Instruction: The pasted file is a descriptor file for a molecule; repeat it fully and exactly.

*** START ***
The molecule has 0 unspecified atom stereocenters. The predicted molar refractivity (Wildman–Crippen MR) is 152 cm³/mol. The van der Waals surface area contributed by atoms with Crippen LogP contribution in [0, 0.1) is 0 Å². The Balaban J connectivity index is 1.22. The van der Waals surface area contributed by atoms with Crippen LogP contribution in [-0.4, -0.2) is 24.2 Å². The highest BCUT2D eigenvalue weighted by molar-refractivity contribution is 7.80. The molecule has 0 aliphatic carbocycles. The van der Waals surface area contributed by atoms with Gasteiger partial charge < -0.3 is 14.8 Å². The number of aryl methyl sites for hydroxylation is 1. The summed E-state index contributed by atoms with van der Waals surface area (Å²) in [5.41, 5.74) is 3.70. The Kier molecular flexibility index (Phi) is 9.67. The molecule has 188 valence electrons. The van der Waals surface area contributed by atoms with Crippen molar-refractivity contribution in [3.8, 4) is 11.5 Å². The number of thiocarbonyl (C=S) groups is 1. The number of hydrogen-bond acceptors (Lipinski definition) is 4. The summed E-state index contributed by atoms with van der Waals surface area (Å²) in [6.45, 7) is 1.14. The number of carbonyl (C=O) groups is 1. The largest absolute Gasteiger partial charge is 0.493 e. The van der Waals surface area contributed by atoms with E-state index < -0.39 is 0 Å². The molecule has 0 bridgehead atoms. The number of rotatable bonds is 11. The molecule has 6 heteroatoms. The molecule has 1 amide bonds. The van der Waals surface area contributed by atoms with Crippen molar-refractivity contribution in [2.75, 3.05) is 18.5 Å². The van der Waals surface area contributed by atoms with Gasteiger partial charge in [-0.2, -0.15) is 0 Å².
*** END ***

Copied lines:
The molecule has 0 unspecified atom stereocenters. The predicted molar refractivity (Wildman–Crippen MR) is 152 cm³/mol. The van der Waals surface area contributed by atoms with Crippen LogP contribution in [0, 0.1) is 0 Å². The Balaban J connectivity index is 1.22. The van der Waals surface area contributed by atoms with Crippen LogP contribution in [-0.4, -0.2) is 24.2 Å². The highest BCUT2D eigenvalue weighted by molar-refractivity contribution is 7.80. The molecule has 0 aliphatic carbocycles. The van der Waals surface area contributed by atoms with Gasteiger partial charge < -0.3 is 14.8 Å². The number of aryl methyl sites for hydroxylation is 1. The summed E-state index contributed by atoms with van der Waals surface area (Å²) in [5.41, 5.74) is 3.70. The Kier molecular flexibility index (Phi) is 9.67. The molecule has 188 valence electrons. The van der Waals surface area contributed by atoms with Crippen molar-refractivity contribution in [3.8, 4) is 11.5 Å². The number of thiocarbonyl (C=S) groups is 1. The number of hydrogen-bond acceptors (Lipinski definition) is 4. The summed E-state index contributed by atoms with van der Waals surface area (Å²) in [6.45, 7) is 1.14. The number of carbonyl (C=O) groups is 1. The largest absolute Gasteiger partial charge is 0.493 e. The van der Waals surface area contributed by atoms with E-state index < -0.39 is 0 Å². The molecule has 0 bridgehead atoms. The number of rotatable bonds is 11. The molecule has 6 heteroatoms. The molecule has 1 amide bonds. The van der Waals surface area contributed by atoms with Crippen molar-refractivity contribution in [2.75, 3.05) is 18.5 Å². The van der Waals surface area contributed by atoms with Gasteiger partial charge in [-0.2, -0.15) is 0 Å².